WFH NETWORK

WFH Humanitarian Aid Program provides greater choice

One of the bigger news items to come out of the WFH 2014 World Congress was the announcement that WFH partners had committed to donations totaling 700 million+ IUs of treatment products (see page 10). Equally big news was that 500 million IUs, donated by Biogen Idec and Sobi, would be longer-acting and have a longer shelf life.

To understand the impact of the size and variety of the donations, one needs to step back and look at how the WFH’s Humanitarian Aid Program began in 1996.

“At the time, we were able to address emergency bleeds only,” said Assad Haffar, deputy programs director. “Our donations would be used primarily for life-threatening abdominal or inter-cranial bleeds.”

They were also used to provide concentrates for WFH development programs and support efforts by the WFH and NMOs to lobby governments for ongoing purchases of these products and sustainable hemophilia care. The donations could not be used for corrective surgery. Someone with a bleeding disorder needing corrective surgery would require an average 80,000–120,000 IUs for the surgery and subsequent support until full recovery. “That just wasn’t tenable for us at the time,” said Haffar.

“Over time, donations from corporate partners increased and sometimes came in larger assays, vials holding 3000 or 3500 IUs. When they also had a limited shelf life, they were perfect for corrective surgeries,” said Haffar.

Largest global supply channel

Since 1996, the WFH has distributed 224 million units of factor to 82 countries and is now the world’s largest supply channel of donated hemophilia treatment products. The WFH receives donated products from product manufacturers, treatment centres and homecare companies. Products are sent to registered hemophilia treatment centres or to recognized national hemophilia organizations.

Global distribution of treatment products is a massive task and involves the WFH’s extensive global network of member associations. Most donations are secured and distributed in collaboration with WFH USA and the invaluable assistance of Hemophilia of Georgia, a not-for-profit organization in the United States, and the Irish Haemophilia Society. Several corporate partners have supported the Humanitarian Aid Program over the years including Baxter, Bayer, Biotest and others.

Game changers

Multi-year commitments offer a sustainable solution for predictable humanitarian aid in developing countries.

The first corporate partner to offer a multi-year donation to the WFH Humanitarian Aid Program was CSL Behring, in April 2009. The company pledged 2 million IUs of factor VIII concentrate, with a minimum one-year shelf life, over a period of three years. Six months later, Wyeth committed to 40 million IUs of recombinant factor therapy, the largest such donation in the Program’s history. And Grifols made a three-year commitment of 60 million IUs over three years. Both events set in motion a new game plan for both the WFH and its corporate partners.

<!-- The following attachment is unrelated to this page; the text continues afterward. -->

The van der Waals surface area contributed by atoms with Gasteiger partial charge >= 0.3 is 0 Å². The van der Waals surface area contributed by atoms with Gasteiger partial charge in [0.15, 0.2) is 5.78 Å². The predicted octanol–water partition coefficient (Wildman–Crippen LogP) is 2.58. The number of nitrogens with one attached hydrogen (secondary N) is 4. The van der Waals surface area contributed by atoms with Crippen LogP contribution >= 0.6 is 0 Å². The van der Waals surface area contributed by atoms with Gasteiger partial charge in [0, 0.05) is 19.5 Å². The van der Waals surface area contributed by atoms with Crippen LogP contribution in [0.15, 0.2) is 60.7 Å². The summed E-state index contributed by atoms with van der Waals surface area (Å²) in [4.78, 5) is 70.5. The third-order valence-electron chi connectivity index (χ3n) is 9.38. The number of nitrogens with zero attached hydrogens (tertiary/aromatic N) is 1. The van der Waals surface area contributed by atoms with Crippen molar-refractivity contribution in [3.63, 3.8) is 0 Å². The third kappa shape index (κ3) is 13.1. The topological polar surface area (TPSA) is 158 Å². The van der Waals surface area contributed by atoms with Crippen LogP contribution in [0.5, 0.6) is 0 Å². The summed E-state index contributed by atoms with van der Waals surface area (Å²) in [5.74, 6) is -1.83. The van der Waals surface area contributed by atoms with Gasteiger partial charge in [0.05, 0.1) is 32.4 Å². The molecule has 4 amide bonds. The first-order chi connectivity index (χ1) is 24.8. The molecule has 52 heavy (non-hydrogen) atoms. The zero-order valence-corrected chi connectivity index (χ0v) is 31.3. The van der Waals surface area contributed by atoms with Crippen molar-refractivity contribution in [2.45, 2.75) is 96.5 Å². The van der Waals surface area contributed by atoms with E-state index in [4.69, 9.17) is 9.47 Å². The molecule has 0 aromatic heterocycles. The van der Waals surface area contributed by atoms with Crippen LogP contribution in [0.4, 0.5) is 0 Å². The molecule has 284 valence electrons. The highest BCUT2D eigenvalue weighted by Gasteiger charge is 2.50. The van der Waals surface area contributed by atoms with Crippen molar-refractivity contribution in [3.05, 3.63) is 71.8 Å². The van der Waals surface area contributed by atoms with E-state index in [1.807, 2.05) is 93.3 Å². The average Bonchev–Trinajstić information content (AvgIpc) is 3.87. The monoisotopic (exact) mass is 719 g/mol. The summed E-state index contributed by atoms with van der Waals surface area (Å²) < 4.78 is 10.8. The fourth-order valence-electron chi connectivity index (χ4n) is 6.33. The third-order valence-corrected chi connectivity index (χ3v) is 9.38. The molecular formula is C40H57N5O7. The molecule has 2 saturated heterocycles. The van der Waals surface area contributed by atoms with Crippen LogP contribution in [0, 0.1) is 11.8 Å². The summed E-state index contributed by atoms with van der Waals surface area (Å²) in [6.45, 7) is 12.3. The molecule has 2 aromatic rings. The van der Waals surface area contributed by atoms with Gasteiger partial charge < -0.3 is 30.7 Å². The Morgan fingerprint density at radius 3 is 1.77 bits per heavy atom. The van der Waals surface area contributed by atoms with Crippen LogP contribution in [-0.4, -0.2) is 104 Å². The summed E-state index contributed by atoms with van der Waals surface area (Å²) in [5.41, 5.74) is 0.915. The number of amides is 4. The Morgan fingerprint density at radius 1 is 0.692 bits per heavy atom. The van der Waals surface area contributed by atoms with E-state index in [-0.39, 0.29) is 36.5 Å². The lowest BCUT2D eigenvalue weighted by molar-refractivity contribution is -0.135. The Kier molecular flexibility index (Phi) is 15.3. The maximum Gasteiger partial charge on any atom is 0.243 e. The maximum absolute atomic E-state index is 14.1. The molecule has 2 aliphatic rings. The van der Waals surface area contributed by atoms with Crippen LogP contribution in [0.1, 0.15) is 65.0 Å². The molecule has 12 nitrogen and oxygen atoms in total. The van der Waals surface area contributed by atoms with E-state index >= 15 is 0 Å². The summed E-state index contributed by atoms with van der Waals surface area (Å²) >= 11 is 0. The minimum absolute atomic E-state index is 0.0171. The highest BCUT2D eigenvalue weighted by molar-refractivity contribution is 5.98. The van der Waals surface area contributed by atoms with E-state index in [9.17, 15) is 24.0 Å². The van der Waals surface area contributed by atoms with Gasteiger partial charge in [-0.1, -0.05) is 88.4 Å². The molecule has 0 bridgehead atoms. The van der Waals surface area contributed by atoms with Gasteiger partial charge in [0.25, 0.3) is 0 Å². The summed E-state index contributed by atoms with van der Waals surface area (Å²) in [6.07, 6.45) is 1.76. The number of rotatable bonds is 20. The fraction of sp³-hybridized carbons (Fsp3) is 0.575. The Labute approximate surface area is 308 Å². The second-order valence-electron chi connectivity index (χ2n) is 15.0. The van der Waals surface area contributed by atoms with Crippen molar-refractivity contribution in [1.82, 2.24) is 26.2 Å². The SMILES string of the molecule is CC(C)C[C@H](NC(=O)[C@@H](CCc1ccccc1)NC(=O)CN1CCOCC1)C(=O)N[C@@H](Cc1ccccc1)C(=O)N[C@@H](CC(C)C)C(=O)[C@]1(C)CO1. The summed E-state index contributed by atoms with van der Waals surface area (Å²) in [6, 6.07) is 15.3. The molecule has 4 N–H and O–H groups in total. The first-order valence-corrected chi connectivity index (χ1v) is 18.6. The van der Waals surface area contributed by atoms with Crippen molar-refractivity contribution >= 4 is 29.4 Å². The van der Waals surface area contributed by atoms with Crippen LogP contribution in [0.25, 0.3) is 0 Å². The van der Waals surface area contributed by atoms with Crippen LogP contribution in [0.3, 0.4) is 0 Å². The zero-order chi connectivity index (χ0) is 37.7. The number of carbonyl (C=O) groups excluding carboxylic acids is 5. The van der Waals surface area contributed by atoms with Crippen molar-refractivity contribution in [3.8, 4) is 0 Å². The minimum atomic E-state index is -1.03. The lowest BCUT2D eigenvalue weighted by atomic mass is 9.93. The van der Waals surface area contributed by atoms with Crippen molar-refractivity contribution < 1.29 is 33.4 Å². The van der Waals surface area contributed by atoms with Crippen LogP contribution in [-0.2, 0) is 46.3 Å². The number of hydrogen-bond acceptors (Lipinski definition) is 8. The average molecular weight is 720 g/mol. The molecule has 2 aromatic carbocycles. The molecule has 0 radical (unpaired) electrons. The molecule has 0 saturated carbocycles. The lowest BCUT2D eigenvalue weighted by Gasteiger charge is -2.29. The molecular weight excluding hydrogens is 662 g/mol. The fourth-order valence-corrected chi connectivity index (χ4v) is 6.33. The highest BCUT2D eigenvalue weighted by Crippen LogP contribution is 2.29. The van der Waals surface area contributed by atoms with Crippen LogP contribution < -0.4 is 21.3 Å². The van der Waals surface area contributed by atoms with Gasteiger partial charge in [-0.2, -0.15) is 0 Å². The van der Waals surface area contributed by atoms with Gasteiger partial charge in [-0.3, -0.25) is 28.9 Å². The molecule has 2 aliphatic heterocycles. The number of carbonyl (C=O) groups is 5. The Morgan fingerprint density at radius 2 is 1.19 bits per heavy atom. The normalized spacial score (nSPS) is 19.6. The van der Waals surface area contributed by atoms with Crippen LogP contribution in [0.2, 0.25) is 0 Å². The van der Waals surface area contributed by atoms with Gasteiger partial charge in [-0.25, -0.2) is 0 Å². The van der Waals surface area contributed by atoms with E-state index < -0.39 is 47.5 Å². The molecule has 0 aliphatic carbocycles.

Today, with a total of close to 1 billion IUs donated over multiple years, and with the donations varying from plasma-derived to recombinant therapy to new longer-acting products, governments and NMOs in need can choose from a variety of treatment options for their communities. Add to that Project Recovery and Project Wish (see page 8), and the picture becomes even more promising.

Envisaging new possibilities

From a humanitarian health care perspective, larger and predictable donations mean the WFH can envisage addressing the needs of children under five years of age as the Biogen Idec and Sobi products were designed for prophylaxis.

Haffar explained: “If we are able to administer prophylaxis to toddlers in their first two years of life, low or intermediate doses of treatment will prevent disabilities or other problems in their joints.”

This is a critical age according to Haffar, who recognizes the WFH is on new territory with this possibility.

“We are now in a position to be able to consider providing humanitarian aid for prophylaxis in children, and using this product for surgeries and acute bleeds. We will be able to reach horizons we could never reach before for children and people needing corrective surgery,” he said. “Added to what we already provide through the Humanitarian Aid Program, we have a more complete range of options to work with and offer NMOs and governments.”